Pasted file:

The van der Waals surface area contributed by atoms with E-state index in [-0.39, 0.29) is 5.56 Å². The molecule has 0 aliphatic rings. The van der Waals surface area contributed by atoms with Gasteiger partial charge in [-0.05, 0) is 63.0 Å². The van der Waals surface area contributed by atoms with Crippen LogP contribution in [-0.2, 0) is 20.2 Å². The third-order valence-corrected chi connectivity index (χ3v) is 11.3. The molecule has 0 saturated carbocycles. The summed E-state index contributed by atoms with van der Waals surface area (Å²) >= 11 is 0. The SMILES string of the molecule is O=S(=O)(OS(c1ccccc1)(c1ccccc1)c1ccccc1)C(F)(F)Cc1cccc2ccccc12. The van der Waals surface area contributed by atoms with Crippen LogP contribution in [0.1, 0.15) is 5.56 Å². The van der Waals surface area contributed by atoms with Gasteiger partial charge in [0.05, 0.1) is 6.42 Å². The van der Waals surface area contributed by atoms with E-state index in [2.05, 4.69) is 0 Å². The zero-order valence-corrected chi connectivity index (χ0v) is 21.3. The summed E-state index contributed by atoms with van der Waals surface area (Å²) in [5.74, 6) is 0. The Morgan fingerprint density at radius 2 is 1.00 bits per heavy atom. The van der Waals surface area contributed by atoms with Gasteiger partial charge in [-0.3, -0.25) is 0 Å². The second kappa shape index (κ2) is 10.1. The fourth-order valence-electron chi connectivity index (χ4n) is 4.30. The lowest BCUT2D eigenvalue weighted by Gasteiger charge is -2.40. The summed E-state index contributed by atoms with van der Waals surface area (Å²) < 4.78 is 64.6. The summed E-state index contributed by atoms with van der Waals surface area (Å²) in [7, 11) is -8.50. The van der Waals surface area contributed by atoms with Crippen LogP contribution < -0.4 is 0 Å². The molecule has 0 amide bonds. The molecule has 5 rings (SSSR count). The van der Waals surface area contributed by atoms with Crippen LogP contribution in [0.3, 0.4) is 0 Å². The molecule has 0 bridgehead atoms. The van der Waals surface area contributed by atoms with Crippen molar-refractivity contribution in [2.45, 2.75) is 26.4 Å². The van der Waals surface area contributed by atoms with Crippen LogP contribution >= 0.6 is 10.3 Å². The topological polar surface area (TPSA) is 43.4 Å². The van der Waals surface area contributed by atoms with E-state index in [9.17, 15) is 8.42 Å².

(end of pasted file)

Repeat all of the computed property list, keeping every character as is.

The van der Waals surface area contributed by atoms with E-state index in [-0.39, 0.29) is 5.56 Å². The molecule has 0 aliphatic rings. The van der Waals surface area contributed by atoms with Gasteiger partial charge in [-0.05, 0) is 63.0 Å². The van der Waals surface area contributed by atoms with Crippen LogP contribution in [-0.2, 0) is 20.2 Å². The third-order valence-corrected chi connectivity index (χ3v) is 11.3. The molecule has 0 saturated carbocycles. The summed E-state index contributed by atoms with van der Waals surface area (Å²) >= 11 is 0. The SMILES string of the molecule is O=S(=O)(OS(c1ccccc1)(c1ccccc1)c1ccccc1)C(F)(F)Cc1cccc2ccccc12. The van der Waals surface area contributed by atoms with Crippen LogP contribution in [0.1, 0.15) is 5.56 Å². The van der Waals surface area contributed by atoms with Gasteiger partial charge in [0.05, 0.1) is 6.42 Å². The van der Waals surface area contributed by atoms with E-state index in [2.05, 4.69) is 0 Å². The zero-order valence-corrected chi connectivity index (χ0v) is 21.3. The summed E-state index contributed by atoms with van der Waals surface area (Å²) in [5.74, 6) is 0. The Morgan fingerprint density at radius 2 is 1.00 bits per heavy atom. The van der Waals surface area contributed by atoms with Gasteiger partial charge in [-0.3, -0.25) is 0 Å². The second kappa shape index (κ2) is 10.1. The fourth-order valence-electron chi connectivity index (χ4n) is 4.30. The lowest BCUT2D eigenvalue weighted by Gasteiger charge is -2.40. The summed E-state index contributed by atoms with van der Waals surface area (Å²) < 4.78 is 64.6. The summed E-state index contributed by atoms with van der Waals surface area (Å²) in [7, 11) is -8.50. The van der Waals surface area contributed by atoms with Crippen LogP contribution < -0.4 is 0 Å². The molecule has 0 amide bonds. The molecule has 5 rings (SSSR count). The van der Waals surface area contributed by atoms with Crippen LogP contribution in [0.3, 0.4) is 0 Å². The molecule has 0 bridgehead atoms. The van der Waals surface area contributed by atoms with Crippen molar-refractivity contribution in [2.45, 2.75) is 26.4 Å². The van der Waals surface area contributed by atoms with Crippen LogP contribution >= 0.6 is 10.3 Å². The topological polar surface area (TPSA) is 43.4 Å². The van der Waals surface area contributed by atoms with E-state index in [9.17, 15) is 8.42 Å².